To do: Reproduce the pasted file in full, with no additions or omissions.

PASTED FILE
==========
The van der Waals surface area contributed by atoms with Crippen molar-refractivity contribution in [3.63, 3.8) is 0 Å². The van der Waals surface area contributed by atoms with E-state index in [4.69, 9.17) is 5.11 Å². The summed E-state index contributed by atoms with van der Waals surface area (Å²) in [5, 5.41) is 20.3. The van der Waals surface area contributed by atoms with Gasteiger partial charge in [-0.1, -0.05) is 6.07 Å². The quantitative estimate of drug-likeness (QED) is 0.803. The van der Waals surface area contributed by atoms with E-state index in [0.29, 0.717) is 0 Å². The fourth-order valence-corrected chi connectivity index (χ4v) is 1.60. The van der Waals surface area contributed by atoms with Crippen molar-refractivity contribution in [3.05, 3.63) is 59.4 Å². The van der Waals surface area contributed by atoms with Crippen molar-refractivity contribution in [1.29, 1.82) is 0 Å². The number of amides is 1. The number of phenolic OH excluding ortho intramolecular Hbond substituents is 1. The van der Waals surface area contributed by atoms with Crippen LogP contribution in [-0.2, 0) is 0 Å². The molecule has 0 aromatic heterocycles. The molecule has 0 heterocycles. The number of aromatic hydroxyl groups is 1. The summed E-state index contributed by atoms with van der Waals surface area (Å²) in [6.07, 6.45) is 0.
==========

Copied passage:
The van der Waals surface area contributed by atoms with Crippen molar-refractivity contribution in [3.63, 3.8) is 0 Å². The van der Waals surface area contributed by atoms with E-state index in [4.69, 9.17) is 5.11 Å². The summed E-state index contributed by atoms with van der Waals surface area (Å²) in [5, 5.41) is 20.3. The van der Waals surface area contributed by atoms with Gasteiger partial charge in [-0.1, -0.05) is 6.07 Å². The quantitative estimate of drug-likeness (QED) is 0.803. The van der Waals surface area contributed by atoms with E-state index in [0.29, 0.717) is 0 Å². The fourth-order valence-corrected chi connectivity index (χ4v) is 1.60. The van der Waals surface area contributed by atoms with Crippen molar-refractivity contribution in [3.05, 3.63) is 59.4 Å². The van der Waals surface area contributed by atoms with Crippen molar-refractivity contribution in [1.29, 1.82) is 0 Å². The number of amides is 1. The number of phenolic OH excluding ortho intramolecular Hbond substituents is 1. The van der Waals surface area contributed by atoms with Crippen LogP contribution in [-0.2, 0) is 0 Å². The molecule has 0 aromatic heterocycles. The molecule has 0 heterocycles. The number of aromatic hydroxyl groups is 1. The summed E-state index contributed by atoms with van der Waals surface area (Å²) in [6.07, 6.45) is 0.